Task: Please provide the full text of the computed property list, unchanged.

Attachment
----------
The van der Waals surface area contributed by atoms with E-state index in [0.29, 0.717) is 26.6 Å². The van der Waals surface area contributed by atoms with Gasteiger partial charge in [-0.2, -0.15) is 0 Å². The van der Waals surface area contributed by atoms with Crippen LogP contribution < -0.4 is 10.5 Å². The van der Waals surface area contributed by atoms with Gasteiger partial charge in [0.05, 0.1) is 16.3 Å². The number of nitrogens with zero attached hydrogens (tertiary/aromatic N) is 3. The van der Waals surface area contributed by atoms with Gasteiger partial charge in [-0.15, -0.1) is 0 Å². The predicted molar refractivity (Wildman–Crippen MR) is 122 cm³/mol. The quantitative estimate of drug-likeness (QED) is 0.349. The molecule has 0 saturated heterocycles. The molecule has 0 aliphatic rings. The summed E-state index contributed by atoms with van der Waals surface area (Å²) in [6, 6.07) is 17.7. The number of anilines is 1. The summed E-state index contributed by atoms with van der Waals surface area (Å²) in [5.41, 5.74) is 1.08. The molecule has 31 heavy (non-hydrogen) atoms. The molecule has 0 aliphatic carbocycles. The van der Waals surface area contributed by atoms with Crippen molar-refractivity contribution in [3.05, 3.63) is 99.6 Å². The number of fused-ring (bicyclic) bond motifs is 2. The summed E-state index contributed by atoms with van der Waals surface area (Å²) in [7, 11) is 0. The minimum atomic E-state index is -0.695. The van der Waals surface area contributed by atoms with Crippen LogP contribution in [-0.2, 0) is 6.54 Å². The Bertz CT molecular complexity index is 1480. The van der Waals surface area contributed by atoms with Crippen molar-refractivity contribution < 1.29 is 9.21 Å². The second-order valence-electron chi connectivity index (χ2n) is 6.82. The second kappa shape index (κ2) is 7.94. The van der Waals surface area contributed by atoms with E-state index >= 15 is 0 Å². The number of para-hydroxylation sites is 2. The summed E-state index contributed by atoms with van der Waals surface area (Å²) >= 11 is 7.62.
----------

The van der Waals surface area contributed by atoms with E-state index in [0.29, 0.717) is 26.6 Å². The van der Waals surface area contributed by atoms with Gasteiger partial charge in [-0.2, -0.15) is 0 Å². The van der Waals surface area contributed by atoms with Crippen LogP contribution < -0.4 is 10.5 Å². The van der Waals surface area contributed by atoms with Gasteiger partial charge in [0.05, 0.1) is 16.3 Å². The number of nitrogens with zero attached hydrogens (tertiary/aromatic N) is 3. The van der Waals surface area contributed by atoms with Gasteiger partial charge in [-0.15, -0.1) is 0 Å². The predicted molar refractivity (Wildman–Crippen MR) is 122 cm³/mol. The quantitative estimate of drug-likeness (QED) is 0.349. The molecule has 0 saturated heterocycles. The molecule has 0 aliphatic rings. The summed E-state index contributed by atoms with van der Waals surface area (Å²) in [6, 6.07) is 17.7. The number of anilines is 1. The summed E-state index contributed by atoms with van der Waals surface area (Å²) in [5.41, 5.74) is 1.08. The molecule has 31 heavy (non-hydrogen) atoms. The molecule has 0 aliphatic carbocycles. The van der Waals surface area contributed by atoms with Crippen molar-refractivity contribution in [3.05, 3.63) is 99.6 Å². The number of fused-ring (bicyclic) bond motifs is 2. The summed E-state index contributed by atoms with van der Waals surface area (Å²) in [7, 11) is 0. The minimum atomic E-state index is -0.695. The van der Waals surface area contributed by atoms with Crippen LogP contribution in [-0.2, 0) is 6.54 Å². The Bertz CT molecular complexity index is 1480. The van der Waals surface area contributed by atoms with Crippen molar-refractivity contribution < 1.29 is 9.21 Å². The second-order valence-electron chi connectivity index (χ2n) is 6.82. The second kappa shape index (κ2) is 7.94. The van der Waals surface area contributed by atoms with E-state index >= 15 is 0 Å². The number of para-hydroxylation sites is 2. The summed E-state index contributed by atoms with van der Waals surface area (Å²) >= 11 is 7.62.